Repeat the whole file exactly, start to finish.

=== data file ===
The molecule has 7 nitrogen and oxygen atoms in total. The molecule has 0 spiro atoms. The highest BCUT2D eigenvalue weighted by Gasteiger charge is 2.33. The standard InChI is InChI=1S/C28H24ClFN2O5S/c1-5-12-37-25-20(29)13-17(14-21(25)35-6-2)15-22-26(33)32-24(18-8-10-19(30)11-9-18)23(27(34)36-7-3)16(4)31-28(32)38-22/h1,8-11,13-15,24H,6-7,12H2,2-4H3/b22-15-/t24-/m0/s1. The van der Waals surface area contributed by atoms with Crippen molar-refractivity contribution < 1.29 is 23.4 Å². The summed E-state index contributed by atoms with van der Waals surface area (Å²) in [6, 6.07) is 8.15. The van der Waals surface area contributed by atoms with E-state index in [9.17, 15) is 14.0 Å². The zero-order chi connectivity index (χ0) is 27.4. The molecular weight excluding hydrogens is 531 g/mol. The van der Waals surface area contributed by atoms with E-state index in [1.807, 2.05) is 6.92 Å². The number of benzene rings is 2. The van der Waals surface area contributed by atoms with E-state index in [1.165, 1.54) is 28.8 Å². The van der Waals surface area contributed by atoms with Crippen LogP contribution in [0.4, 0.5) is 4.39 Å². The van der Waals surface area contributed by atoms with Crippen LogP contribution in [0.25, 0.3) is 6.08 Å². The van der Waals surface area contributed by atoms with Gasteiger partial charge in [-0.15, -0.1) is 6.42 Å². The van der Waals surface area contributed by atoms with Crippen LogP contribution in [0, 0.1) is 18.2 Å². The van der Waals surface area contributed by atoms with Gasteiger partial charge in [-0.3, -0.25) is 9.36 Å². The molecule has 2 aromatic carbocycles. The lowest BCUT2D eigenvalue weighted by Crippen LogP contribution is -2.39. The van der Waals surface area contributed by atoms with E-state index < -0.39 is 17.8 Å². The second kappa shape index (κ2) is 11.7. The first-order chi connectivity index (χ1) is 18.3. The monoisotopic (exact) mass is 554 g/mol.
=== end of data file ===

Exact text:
The molecule has 7 nitrogen and oxygen atoms in total. The molecule has 0 spiro atoms. The highest BCUT2D eigenvalue weighted by Gasteiger charge is 2.33. The standard InChI is InChI=1S/C28H24ClFN2O5S/c1-5-12-37-25-20(29)13-17(14-21(25)35-6-2)15-22-26(33)32-24(18-8-10-19(30)11-9-18)23(27(34)36-7-3)16(4)31-28(32)38-22/h1,8-11,13-15,24H,6-7,12H2,2-4H3/b22-15-/t24-/m0/s1. The van der Waals surface area contributed by atoms with Crippen molar-refractivity contribution < 1.29 is 23.4 Å². The summed E-state index contributed by atoms with van der Waals surface area (Å²) in [6, 6.07) is 8.15. The van der Waals surface area contributed by atoms with E-state index in [9.17, 15) is 14.0 Å². The zero-order chi connectivity index (χ0) is 27.4. The molecular weight excluding hydrogens is 531 g/mol. The van der Waals surface area contributed by atoms with E-state index in [1.807, 2.05) is 6.92 Å². The number of benzene rings is 2. The van der Waals surface area contributed by atoms with E-state index in [1.165, 1.54) is 28.8 Å². The van der Waals surface area contributed by atoms with Crippen LogP contribution in [0.4, 0.5) is 4.39 Å². The van der Waals surface area contributed by atoms with Crippen LogP contribution in [0.25, 0.3) is 6.08 Å². The van der Waals surface area contributed by atoms with Gasteiger partial charge in [-0.15, -0.1) is 6.42 Å². The van der Waals surface area contributed by atoms with Crippen LogP contribution in [0, 0.1) is 18.2 Å². The van der Waals surface area contributed by atoms with Gasteiger partial charge in [-0.3, -0.25) is 9.36 Å². The molecule has 2 aromatic carbocycles. The lowest BCUT2D eigenvalue weighted by Crippen LogP contribution is -2.39. The van der Waals surface area contributed by atoms with E-state index < -0.39 is 17.8 Å². The second kappa shape index (κ2) is 11.7. The first-order chi connectivity index (χ1) is 18.3. The monoisotopic (exact) mass is 554 g/mol.